The immediate and most visible impact of a shutdown is in the government’s day-to-day operations. Many national museums and parks are closed , immigration hearings are being postponed and the Food and Drug Administration isn’t doing routine inspections of domestic food-processing facilities, to name a few examples. Of the 800,000 federal employees affected by the shutdown, 420,000 are working without pay while the rest have been furloughed.
But beyond the individual workers and families affected, could a short or lengthy shutdown affect the broader U.S. economy as well?
An economic speed bump
While a shutdown affects the economy in a number of ways – from delaying business permits and visas to reducing service hours at innumerable agencies – a primary channel through which a shutdown affects the economy is through withheld or foregone pay from federal employees who don’t receive their paychecks.
Since consumer spending makes up about 70 percent of economic activity in the United States, withholding pay from even some government workers could introduce a significant economic speed bump in the short run.
And that’s exactly what we saw in 2013.
Similar to the situation today, a partisan standoff in Congress led to a partial shutdown of the government that lasted a little over two weeks beginning on Oct. 1 of that year.
Well over a million federal employees were affected and didn’t receive a paycheck during the shutdown. Some were furloughed – sent home and told not to do anything related to their job. Those deemed “essential” or “exempted” – such as security personnel screening passengers at airports or border patrol agents – were required to continue working at their jobs, although they were not receiving paychecks. The government eventually paid both groups the money owed them, regardless of whether they worked, after Democrats and Republicans reached an agreement on Oct. 16, 2013.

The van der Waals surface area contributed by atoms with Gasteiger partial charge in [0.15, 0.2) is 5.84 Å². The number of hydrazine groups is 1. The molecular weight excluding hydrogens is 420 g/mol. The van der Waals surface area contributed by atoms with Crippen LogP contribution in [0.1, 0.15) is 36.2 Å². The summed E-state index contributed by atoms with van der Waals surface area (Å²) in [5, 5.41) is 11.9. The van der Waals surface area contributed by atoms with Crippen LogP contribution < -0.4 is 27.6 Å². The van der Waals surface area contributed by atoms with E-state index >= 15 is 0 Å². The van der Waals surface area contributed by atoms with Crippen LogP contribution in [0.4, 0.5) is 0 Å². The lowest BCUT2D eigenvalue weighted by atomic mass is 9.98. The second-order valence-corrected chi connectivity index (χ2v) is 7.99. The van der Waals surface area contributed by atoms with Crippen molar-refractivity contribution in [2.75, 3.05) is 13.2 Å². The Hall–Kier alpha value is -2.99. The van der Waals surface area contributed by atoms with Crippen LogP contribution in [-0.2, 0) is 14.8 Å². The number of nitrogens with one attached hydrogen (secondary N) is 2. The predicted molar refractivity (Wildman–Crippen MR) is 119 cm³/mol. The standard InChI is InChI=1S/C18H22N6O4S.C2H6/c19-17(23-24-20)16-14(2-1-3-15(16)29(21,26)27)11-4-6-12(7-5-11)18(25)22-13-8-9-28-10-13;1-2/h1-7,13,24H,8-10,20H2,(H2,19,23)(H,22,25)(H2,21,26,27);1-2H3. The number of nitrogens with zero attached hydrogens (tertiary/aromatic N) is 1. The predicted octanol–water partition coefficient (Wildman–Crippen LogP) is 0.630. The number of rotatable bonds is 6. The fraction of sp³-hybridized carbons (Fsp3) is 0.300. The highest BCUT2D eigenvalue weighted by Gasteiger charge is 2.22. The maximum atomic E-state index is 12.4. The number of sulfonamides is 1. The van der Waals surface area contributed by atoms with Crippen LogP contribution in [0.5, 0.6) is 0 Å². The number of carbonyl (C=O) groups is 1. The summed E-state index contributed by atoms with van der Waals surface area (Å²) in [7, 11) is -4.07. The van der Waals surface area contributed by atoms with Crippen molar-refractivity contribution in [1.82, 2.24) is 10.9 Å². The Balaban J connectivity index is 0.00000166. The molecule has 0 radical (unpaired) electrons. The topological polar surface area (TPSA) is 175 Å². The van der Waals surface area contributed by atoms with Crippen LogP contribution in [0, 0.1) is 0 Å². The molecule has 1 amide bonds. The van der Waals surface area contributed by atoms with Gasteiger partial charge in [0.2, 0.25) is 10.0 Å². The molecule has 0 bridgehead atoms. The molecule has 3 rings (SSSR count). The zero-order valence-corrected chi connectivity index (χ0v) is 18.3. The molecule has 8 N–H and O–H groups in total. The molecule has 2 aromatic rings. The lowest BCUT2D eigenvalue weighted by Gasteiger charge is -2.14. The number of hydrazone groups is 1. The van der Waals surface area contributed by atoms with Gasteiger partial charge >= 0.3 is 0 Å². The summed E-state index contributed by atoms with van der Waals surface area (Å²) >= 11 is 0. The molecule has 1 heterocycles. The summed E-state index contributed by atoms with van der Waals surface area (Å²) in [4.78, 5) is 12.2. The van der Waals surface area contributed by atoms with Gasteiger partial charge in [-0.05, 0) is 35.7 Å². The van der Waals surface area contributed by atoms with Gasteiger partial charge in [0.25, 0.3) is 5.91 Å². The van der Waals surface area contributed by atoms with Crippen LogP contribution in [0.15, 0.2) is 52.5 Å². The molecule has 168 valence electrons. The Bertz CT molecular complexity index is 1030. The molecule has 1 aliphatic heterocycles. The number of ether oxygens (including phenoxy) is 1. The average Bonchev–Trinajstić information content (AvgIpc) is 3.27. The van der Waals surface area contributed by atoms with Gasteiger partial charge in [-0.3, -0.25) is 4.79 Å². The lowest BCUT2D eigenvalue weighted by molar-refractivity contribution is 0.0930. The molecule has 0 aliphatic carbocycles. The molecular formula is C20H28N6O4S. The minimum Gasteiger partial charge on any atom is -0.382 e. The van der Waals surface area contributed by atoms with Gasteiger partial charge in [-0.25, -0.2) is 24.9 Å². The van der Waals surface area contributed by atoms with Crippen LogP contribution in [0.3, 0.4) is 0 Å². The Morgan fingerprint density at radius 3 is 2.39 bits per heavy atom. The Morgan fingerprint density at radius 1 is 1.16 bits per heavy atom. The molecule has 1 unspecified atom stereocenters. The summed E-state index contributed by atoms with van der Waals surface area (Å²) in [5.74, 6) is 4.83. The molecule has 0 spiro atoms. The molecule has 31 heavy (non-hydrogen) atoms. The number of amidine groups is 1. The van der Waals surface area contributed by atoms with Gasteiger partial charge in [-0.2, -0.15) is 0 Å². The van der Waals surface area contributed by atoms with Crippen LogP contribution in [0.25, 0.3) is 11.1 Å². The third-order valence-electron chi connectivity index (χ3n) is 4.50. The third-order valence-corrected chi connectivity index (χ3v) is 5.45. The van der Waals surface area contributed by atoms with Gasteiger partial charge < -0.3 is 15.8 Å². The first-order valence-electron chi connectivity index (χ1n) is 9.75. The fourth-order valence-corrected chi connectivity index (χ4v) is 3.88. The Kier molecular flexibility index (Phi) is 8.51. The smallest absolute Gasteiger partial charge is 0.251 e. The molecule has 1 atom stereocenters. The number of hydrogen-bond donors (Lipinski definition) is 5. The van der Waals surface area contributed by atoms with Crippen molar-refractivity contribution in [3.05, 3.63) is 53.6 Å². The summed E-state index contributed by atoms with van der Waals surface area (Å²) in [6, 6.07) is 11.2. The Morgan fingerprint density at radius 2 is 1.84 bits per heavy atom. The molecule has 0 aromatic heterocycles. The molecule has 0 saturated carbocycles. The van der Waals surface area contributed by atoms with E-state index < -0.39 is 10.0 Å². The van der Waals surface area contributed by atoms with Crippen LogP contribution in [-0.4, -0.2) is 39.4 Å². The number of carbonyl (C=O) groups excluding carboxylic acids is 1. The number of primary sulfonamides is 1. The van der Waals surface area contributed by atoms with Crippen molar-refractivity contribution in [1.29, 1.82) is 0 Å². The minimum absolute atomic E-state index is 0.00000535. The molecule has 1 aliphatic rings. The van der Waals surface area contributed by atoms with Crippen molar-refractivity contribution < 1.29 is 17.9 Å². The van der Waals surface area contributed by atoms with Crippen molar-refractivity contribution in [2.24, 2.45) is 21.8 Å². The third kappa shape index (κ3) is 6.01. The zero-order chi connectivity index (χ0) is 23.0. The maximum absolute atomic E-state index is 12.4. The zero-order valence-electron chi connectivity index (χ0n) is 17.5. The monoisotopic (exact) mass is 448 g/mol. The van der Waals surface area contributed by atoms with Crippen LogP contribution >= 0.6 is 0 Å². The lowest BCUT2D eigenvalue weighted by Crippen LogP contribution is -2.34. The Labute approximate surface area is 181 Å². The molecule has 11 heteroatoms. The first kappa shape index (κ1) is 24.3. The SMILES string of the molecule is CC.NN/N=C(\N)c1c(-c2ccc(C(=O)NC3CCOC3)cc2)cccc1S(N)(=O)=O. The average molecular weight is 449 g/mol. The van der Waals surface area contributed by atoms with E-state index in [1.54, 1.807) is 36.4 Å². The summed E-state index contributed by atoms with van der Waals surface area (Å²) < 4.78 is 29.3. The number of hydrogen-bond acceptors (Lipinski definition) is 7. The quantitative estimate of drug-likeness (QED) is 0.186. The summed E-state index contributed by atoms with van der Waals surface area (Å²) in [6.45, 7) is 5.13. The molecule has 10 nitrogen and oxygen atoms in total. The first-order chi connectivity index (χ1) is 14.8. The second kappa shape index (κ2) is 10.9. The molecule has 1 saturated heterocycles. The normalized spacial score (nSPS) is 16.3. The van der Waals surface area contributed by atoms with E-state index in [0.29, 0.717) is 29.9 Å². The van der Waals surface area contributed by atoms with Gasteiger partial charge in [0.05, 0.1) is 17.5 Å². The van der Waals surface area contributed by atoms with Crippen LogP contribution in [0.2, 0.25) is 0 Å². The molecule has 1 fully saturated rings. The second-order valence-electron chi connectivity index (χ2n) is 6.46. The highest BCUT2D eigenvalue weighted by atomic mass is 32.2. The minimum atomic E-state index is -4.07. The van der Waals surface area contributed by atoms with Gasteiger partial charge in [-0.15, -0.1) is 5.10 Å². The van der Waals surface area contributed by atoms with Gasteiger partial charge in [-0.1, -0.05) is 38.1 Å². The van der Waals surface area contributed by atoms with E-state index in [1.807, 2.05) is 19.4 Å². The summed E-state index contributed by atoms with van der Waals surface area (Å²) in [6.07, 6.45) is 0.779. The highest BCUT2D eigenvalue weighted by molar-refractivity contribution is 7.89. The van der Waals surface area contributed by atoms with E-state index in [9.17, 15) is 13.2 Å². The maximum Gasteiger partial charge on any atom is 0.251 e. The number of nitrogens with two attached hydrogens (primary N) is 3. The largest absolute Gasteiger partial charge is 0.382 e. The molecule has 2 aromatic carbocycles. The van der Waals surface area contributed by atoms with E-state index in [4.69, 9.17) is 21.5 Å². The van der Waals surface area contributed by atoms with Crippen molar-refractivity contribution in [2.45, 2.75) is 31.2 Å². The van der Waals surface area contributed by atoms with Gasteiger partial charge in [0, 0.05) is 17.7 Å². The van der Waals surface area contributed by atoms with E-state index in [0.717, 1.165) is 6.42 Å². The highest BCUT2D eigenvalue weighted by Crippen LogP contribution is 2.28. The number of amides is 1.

My colleague Yannelis and I sought to understand how households responded by tracking how they behaved in the days leading up to, during and following the shutdown using detailed financial data.
We obtained this anonymized data from a personal finance website where people track their income, expenses, savings and debt. Using the paycheck transaction descriptions, we identified over 60,000 households that contained employees of federal agencies affected by the shutdown. These affected employees included both those who were asked to work without pay and those who were furloughed.
As a comparison group, we also identified over 90,000 households with a member who worked for a state government. That would likely mean they have fairly similar levels of education, experience and financial security, yet their paychecks were unaffected by the shutdown.
Short-term impact on spending
Our study led to two primary findings.